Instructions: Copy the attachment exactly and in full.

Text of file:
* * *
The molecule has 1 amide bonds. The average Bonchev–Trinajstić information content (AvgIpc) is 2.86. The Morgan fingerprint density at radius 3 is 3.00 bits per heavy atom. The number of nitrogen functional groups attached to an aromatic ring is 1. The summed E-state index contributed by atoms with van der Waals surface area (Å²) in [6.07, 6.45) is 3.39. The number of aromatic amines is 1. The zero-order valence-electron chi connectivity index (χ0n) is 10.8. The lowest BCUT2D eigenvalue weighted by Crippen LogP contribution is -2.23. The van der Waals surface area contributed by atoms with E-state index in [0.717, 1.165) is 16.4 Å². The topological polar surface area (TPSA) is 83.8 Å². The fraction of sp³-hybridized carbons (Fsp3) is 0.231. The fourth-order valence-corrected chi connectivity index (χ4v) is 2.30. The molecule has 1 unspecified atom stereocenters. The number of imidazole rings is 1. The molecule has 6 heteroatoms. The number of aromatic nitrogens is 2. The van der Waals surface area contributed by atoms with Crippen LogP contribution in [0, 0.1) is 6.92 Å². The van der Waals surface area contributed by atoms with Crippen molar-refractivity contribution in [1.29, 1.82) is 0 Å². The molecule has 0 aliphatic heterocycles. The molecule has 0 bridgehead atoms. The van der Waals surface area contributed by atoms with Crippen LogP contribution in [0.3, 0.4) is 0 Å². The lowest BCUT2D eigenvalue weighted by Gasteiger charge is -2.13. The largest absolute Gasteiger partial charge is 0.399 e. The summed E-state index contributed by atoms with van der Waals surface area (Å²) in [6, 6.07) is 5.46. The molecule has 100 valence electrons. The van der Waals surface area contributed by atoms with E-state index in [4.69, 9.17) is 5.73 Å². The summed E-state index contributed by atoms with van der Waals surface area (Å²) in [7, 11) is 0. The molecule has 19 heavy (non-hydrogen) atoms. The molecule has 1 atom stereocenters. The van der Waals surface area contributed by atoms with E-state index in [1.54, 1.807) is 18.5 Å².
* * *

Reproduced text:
The molecule has 1 amide bonds. The average Bonchev–Trinajstić information content (AvgIpc) is 2.86. The Morgan fingerprint density at radius 3 is 3.00 bits per heavy atom. The number of nitrogen functional groups attached to an aromatic ring is 1. The summed E-state index contributed by atoms with van der Waals surface area (Å²) in [6.07, 6.45) is 3.39. The number of aromatic amines is 1. The zero-order valence-electron chi connectivity index (χ0n) is 10.8. The lowest BCUT2D eigenvalue weighted by Crippen LogP contribution is -2.23. The van der Waals surface area contributed by atoms with E-state index in [0.717, 1.165) is 16.4 Å². The topological polar surface area (TPSA) is 83.8 Å². The fraction of sp³-hybridized carbons (Fsp3) is 0.231. The fourth-order valence-corrected chi connectivity index (χ4v) is 2.30. The molecule has 1 unspecified atom stereocenters. The number of imidazole rings is 1. The molecule has 6 heteroatoms. The number of aromatic nitrogens is 2. The van der Waals surface area contributed by atoms with Crippen LogP contribution in [0, 0.1) is 6.92 Å². The van der Waals surface area contributed by atoms with Crippen molar-refractivity contribution in [1.29, 1.82) is 0 Å². The molecule has 0 aliphatic heterocycles. The molecule has 0 bridgehead atoms. The van der Waals surface area contributed by atoms with Crippen LogP contribution in [0.3, 0.4) is 0 Å². The lowest BCUT2D eigenvalue weighted by Gasteiger charge is -2.13. The largest absolute Gasteiger partial charge is 0.399 e. The summed E-state index contributed by atoms with van der Waals surface area (Å²) in [6, 6.07) is 5.46. The molecule has 100 valence electrons. The van der Waals surface area contributed by atoms with E-state index in [4.69, 9.17) is 5.73 Å². The summed E-state index contributed by atoms with van der Waals surface area (Å²) in [7, 11) is 0. The molecule has 19 heavy (non-hydrogen) atoms. The molecule has 1 atom stereocenters. The van der Waals surface area contributed by atoms with E-state index in [1.54, 1.807) is 18.5 Å².